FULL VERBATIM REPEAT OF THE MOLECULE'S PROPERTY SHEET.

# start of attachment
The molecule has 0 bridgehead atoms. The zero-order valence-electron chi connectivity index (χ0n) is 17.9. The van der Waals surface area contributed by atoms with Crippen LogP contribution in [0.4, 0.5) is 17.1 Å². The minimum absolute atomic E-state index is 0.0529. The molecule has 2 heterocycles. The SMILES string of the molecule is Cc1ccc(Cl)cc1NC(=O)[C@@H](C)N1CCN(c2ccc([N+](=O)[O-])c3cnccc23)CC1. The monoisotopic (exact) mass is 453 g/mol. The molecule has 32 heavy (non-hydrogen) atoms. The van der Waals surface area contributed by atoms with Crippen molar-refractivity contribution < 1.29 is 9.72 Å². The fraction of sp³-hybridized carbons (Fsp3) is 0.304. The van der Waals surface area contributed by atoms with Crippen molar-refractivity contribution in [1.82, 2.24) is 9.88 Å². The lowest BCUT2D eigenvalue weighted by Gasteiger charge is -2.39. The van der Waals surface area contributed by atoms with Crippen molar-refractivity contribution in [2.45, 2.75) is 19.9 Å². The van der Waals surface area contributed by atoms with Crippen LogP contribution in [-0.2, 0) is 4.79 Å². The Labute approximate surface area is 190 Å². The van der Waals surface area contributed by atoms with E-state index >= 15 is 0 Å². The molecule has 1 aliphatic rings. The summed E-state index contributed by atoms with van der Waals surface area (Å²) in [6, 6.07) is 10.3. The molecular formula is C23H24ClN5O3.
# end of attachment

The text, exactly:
The molecule has 0 bridgehead atoms. The zero-order valence-electron chi connectivity index (χ0n) is 17.9. The van der Waals surface area contributed by atoms with Crippen LogP contribution in [0.4, 0.5) is 17.1 Å². The minimum absolute atomic E-state index is 0.0529. The molecule has 2 heterocycles. The SMILES string of the molecule is Cc1ccc(Cl)cc1NC(=O)[C@@H](C)N1CCN(c2ccc([N+](=O)[O-])c3cnccc23)CC1. The monoisotopic (exact) mass is 453 g/mol. The molecule has 32 heavy (non-hydrogen) atoms. The van der Waals surface area contributed by atoms with Crippen molar-refractivity contribution < 1.29 is 9.72 Å². The fraction of sp³-hybridized carbons (Fsp3) is 0.304. The van der Waals surface area contributed by atoms with Crippen molar-refractivity contribution in [1.82, 2.24) is 9.88 Å². The lowest BCUT2D eigenvalue weighted by Gasteiger charge is -2.39. The van der Waals surface area contributed by atoms with Crippen molar-refractivity contribution in [2.45, 2.75) is 19.9 Å². The van der Waals surface area contributed by atoms with Crippen LogP contribution in [-0.2, 0) is 4.79 Å². The Labute approximate surface area is 190 Å². The van der Waals surface area contributed by atoms with E-state index >= 15 is 0 Å². The molecule has 1 aliphatic rings. The summed E-state index contributed by atoms with van der Waals surface area (Å²) in [6, 6.07) is 10.3. The molecular formula is C23H24ClN5O3.